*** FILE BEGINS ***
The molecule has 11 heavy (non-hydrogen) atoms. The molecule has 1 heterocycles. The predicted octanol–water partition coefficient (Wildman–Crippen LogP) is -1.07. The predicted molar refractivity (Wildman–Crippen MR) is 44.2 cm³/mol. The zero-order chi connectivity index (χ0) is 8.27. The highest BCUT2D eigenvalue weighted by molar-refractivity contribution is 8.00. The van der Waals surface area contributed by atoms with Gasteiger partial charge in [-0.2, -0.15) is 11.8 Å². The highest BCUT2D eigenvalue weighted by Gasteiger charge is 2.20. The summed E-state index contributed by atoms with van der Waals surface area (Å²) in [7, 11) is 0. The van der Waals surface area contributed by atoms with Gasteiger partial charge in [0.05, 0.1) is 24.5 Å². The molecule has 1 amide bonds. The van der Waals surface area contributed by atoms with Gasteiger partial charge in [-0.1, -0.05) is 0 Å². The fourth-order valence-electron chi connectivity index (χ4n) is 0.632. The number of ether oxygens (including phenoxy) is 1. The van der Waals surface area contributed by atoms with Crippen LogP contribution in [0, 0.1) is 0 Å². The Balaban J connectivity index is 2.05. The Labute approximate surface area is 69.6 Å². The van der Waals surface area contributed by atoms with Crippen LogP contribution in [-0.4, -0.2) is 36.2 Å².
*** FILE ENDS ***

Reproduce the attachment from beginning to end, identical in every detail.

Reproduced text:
The molecule has 11 heavy (non-hydrogen) atoms. The molecule has 1 heterocycles. The predicted octanol–water partition coefficient (Wildman–Crippen LogP) is -1.07. The predicted molar refractivity (Wildman–Crippen MR) is 44.2 cm³/mol. The zero-order chi connectivity index (χ0) is 8.27. The highest BCUT2D eigenvalue weighted by molar-refractivity contribution is 8.00. The van der Waals surface area contributed by atoms with Gasteiger partial charge in [-0.2, -0.15) is 11.8 Å². The highest BCUT2D eigenvalue weighted by Gasteiger charge is 2.20. The summed E-state index contributed by atoms with van der Waals surface area (Å²) in [7, 11) is 0. The van der Waals surface area contributed by atoms with Gasteiger partial charge in [0.05, 0.1) is 24.5 Å². The molecule has 1 amide bonds. The van der Waals surface area contributed by atoms with Gasteiger partial charge in [-0.1, -0.05) is 0 Å². The fourth-order valence-electron chi connectivity index (χ4n) is 0.632. The number of ether oxygens (including phenoxy) is 1. The van der Waals surface area contributed by atoms with Crippen LogP contribution in [0, 0.1) is 0 Å². The Balaban J connectivity index is 2.05. The Labute approximate surface area is 69.6 Å². The van der Waals surface area contributed by atoms with Crippen LogP contribution in [-0.4, -0.2) is 36.2 Å².